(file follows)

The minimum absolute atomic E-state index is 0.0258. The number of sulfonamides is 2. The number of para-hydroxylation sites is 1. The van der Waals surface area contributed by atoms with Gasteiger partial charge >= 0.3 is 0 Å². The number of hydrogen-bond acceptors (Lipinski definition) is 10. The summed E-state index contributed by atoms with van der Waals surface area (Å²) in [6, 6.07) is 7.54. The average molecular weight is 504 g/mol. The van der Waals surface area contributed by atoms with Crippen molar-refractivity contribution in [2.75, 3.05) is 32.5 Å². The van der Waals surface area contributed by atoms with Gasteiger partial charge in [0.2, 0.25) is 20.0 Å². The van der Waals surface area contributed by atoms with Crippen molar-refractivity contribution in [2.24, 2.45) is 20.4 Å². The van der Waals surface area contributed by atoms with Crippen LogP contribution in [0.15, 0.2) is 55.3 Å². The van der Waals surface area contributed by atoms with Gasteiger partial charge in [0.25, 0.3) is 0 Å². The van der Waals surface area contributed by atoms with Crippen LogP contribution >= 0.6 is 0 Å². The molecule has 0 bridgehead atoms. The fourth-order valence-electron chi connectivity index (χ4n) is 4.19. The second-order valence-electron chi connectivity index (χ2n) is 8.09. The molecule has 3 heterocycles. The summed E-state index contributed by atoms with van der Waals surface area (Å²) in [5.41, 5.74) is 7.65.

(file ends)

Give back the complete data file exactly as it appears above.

The minimum absolute atomic E-state index is 0.0258. The number of sulfonamides is 2. The number of para-hydroxylation sites is 1. The van der Waals surface area contributed by atoms with Gasteiger partial charge >= 0.3 is 0 Å². The number of hydrogen-bond acceptors (Lipinski definition) is 10. The summed E-state index contributed by atoms with van der Waals surface area (Å²) in [6, 6.07) is 7.54. The average molecular weight is 504 g/mol. The van der Waals surface area contributed by atoms with Crippen molar-refractivity contribution in [2.75, 3.05) is 32.5 Å². The van der Waals surface area contributed by atoms with Gasteiger partial charge in [0.2, 0.25) is 20.0 Å². The van der Waals surface area contributed by atoms with Crippen molar-refractivity contribution in [2.24, 2.45) is 20.4 Å². The van der Waals surface area contributed by atoms with Crippen LogP contribution in [0.15, 0.2) is 55.3 Å². The van der Waals surface area contributed by atoms with Gasteiger partial charge in [0.25, 0.3) is 0 Å². The van der Waals surface area contributed by atoms with Crippen LogP contribution >= 0.6 is 0 Å². The molecule has 0 bridgehead atoms. The fourth-order valence-electron chi connectivity index (χ4n) is 4.19. The second-order valence-electron chi connectivity index (χ2n) is 8.09. The molecule has 3 heterocycles. The summed E-state index contributed by atoms with van der Waals surface area (Å²) in [5.41, 5.74) is 7.65.